In general, Coralbells are tough plants with few problems. While tolerant of alkaline soils, Grape Soda Coralbells can experience rot with poor drainage. Amending soil with compost when planting will mitigate this issue.
In full sun, the leaves can scorch if there is not enough soil moisture. Conversely, Grape Soda Coralbells can get crown rot in shade with too much moisture. Divide in spring when center has become woody (typically every 3-4 years).
Grape Soda Coralbells can frost heave in Wisconsin winters if improperly planted or not adequately protected. When planting, amend soil with compost and plant Grape Soda Coralbells even with the surrounding soil. Applying a fall mulch of 3-4″ will prevent frost heaving. If frost heaving is noticed, push the crown back into the soil to protect the roots.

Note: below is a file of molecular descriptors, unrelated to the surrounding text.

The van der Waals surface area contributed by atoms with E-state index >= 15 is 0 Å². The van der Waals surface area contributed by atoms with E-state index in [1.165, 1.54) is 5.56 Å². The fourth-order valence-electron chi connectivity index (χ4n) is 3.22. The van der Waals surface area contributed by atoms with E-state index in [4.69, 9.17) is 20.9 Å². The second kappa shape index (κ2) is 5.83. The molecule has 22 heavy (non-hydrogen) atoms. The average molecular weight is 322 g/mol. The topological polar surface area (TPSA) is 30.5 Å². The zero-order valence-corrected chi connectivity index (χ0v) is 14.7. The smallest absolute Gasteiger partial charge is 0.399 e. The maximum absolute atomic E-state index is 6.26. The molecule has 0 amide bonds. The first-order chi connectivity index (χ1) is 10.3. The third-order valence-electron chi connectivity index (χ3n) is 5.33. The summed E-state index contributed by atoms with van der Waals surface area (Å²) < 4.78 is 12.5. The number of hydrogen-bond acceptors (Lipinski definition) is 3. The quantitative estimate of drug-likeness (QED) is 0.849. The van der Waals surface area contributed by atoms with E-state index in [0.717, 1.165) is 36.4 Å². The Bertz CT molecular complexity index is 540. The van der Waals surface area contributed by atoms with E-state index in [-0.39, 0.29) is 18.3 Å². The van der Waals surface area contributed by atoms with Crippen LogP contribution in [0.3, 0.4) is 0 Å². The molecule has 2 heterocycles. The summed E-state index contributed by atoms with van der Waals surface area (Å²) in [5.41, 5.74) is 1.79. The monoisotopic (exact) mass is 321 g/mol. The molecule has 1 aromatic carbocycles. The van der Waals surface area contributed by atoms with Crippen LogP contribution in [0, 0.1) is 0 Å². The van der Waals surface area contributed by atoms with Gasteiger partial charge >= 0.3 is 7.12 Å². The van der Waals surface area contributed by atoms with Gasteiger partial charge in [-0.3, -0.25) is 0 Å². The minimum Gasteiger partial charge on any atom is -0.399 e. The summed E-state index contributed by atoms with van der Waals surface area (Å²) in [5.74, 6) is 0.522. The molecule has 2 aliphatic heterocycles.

Spent flower stalks can be removed when Grape Soda Coralbells has stopped blooming. This may encourage a second bloom. The leaves are semi evergreen and may hold their color if winter is not too severe, or if adequately protected with mulch and snow cover. Damaged and withered leaves should be cleaned up in spring.